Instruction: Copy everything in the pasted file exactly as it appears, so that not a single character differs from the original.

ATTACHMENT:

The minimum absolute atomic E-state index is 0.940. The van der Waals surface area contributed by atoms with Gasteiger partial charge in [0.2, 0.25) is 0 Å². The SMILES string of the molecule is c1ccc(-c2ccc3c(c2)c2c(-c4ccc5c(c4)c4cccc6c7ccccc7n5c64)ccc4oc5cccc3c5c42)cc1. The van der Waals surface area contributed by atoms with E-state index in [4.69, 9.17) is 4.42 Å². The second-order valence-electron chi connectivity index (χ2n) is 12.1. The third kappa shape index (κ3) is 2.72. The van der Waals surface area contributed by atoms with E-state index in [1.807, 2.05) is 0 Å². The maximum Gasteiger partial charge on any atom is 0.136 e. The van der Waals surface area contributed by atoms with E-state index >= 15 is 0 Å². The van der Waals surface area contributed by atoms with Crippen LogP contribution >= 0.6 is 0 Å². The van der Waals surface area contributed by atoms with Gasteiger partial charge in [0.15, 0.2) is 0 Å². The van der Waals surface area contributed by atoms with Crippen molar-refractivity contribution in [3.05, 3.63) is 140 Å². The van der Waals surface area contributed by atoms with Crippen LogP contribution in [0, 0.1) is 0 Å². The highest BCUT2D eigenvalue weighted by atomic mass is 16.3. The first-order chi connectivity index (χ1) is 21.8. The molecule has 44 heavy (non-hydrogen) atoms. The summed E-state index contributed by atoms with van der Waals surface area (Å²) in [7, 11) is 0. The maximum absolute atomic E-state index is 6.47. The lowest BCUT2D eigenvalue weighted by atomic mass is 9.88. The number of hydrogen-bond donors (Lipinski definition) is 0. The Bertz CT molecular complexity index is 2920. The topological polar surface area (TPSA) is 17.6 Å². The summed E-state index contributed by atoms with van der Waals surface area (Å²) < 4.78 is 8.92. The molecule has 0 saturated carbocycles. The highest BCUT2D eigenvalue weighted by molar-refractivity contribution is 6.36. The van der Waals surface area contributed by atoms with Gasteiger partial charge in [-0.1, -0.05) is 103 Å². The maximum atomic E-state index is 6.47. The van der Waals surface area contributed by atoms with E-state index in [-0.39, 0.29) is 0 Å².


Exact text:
The minimum absolute atomic E-state index is 0.940. The van der Waals surface area contributed by atoms with Gasteiger partial charge in [0.2, 0.25) is 0 Å². The SMILES string of the molecule is c1ccc(-c2ccc3c(c2)c2c(-c4ccc5c(c4)c4cccc6c7ccccc7n5c64)ccc4oc5cccc3c5c42)cc1. The van der Waals surface area contributed by atoms with E-state index in [4.69, 9.17) is 4.42 Å². The second-order valence-electron chi connectivity index (χ2n) is 12.1. The third kappa shape index (κ3) is 2.72. The van der Waals surface area contributed by atoms with E-state index in [1.807, 2.05) is 0 Å². The maximum Gasteiger partial charge on any atom is 0.136 e. The van der Waals surface area contributed by atoms with E-state index >= 15 is 0 Å². The van der Waals surface area contributed by atoms with Crippen LogP contribution >= 0.6 is 0 Å². The van der Waals surface area contributed by atoms with Gasteiger partial charge in [0.15, 0.2) is 0 Å². The van der Waals surface area contributed by atoms with Crippen molar-refractivity contribution in [3.05, 3.63) is 140 Å². The van der Waals surface area contributed by atoms with Crippen LogP contribution in [0, 0.1) is 0 Å². The highest BCUT2D eigenvalue weighted by atomic mass is 16.3. The first-order chi connectivity index (χ1) is 21.8. The molecule has 44 heavy (non-hydrogen) atoms. The summed E-state index contributed by atoms with van der Waals surface area (Å²) in [7, 11) is 0. The maximum absolute atomic E-state index is 6.47. The lowest BCUT2D eigenvalue weighted by atomic mass is 9.88. The number of hydrogen-bond donors (Lipinski definition) is 0. The Bertz CT molecular complexity index is 2920. The topological polar surface area (TPSA) is 17.6 Å². The summed E-state index contributed by atoms with van der Waals surface area (Å²) < 4.78 is 8.92. The molecule has 0 saturated carbocycles. The highest BCUT2D eigenvalue weighted by molar-refractivity contribution is 6.36. The van der Waals surface area contributed by atoms with Gasteiger partial charge in [-0.1, -0.05) is 103 Å². The maximum atomic E-state index is 6.47. The van der Waals surface area contributed by atoms with E-state index in [-0.39, 0.29) is 0 Å².